The new legislation would extend the arts and humanities program for up to an additional four fiscal years. Hearings were held on November 12, 13, and 14, 19715, jointly with the Select Subcommittee on Education of the House of Representatives, in keeping with past traditions of close cooperation between Senate and House on this legislation. Emphasis is placed in the pending legislation on added help for the nation's museums and on providing State-based Humanities programs similar in concept to the successful State arts councils inaugurated in 1965. Under consideration at the close of 1975 were three bills: S. 1800 (except for Part B of Title II, for which see below) introduced by Senator Pell and cosponsored by Senator Javits; S. 1809 introduced by Senator Javits and cosponsored by Senator Pell; and 5. 2569 introduced by Senator H~athaway and dealing specifically with museum assistance.
On June 4, 1975, the Subcommitttee held hearings on Part B of Title 11 of 5. 1800. This Part, cited as the "Arts and Artifacts Indemnity Act," provides indemnities for exhibitions of artistic and humanistic endeavors and is aimed at encouraging international cultural exchange. The concept of overall generic legislation in this area was considered a logical sequel to enactment of P. L. 93-476, which the Subcommittee helped develop during the 93rd Congress and which provided for one-time insurance coverage fox' the 1974-75 United States/USSR art exchange.
On July 25, 1975, the above, legislation was passed by the Senate. On December 1, the Senate bill, slightly amended, was passed by the House. On December 4, the Senate agreed to the House amendments, and on December 20, the new general legislation was signed into law by the President.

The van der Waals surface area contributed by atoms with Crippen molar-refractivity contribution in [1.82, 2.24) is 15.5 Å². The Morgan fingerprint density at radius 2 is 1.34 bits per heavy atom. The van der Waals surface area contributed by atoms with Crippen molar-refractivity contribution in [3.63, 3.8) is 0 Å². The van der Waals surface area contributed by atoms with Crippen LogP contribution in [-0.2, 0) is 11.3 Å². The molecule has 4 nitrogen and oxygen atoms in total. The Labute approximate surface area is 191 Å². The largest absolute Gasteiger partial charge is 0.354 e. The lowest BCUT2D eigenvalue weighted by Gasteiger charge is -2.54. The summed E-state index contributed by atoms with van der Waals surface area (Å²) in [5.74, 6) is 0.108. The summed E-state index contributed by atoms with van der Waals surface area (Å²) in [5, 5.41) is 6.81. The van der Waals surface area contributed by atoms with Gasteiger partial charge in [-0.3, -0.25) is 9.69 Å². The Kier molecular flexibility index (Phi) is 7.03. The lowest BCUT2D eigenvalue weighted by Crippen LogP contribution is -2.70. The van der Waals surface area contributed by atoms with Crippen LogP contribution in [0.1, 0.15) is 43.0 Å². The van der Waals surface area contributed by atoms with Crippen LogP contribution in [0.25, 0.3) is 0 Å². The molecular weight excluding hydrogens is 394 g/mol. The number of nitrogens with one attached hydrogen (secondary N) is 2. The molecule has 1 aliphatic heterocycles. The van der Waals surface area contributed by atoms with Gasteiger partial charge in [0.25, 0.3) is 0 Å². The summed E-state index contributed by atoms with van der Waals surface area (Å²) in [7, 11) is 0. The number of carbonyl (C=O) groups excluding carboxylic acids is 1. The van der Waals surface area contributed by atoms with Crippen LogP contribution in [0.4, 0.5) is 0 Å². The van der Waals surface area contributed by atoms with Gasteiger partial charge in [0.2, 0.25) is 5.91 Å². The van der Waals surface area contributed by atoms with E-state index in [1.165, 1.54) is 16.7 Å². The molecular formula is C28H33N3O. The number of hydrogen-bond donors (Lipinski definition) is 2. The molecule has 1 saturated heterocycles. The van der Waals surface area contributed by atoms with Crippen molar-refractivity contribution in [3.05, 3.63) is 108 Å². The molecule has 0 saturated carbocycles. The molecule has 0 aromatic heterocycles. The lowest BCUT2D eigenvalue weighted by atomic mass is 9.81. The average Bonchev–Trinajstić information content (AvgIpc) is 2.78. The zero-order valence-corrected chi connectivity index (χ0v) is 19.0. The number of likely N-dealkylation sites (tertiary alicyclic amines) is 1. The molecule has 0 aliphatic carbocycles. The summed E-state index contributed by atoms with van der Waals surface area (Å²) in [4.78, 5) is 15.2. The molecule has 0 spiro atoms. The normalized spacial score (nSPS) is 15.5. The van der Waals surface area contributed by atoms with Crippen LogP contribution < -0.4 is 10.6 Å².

The Subcommittee continued its oversight activities with the National Endowment for the Arts and the National Endowment for the Humanities. Particular attention was given to the working out of improved relationships between the Arts Endowment and the Americani Film Institute.
As in the past, the Subcommittee was frequently called upon for advice in matters relating to federal and State support for programs in the arts and humanities. An example:- Near the close of the first session, the Conress approved legislation creating a new Center for
the encouragement of folk art within the Library of Congress. While this legislation came before the Subcommittee on the Library of the Senate Rules Committee for consideration, the Special Subcommittee on Arts and Humanities was consulted on these matters and provided cooperative, assistance.
The Subcommittee plans to complete preparation of the reauthorization legislation for the National Foundation on the Arts and the Humanities early in the second session of the 94th CongTess, so that it may be considered by the full Committee as soon as may be possible.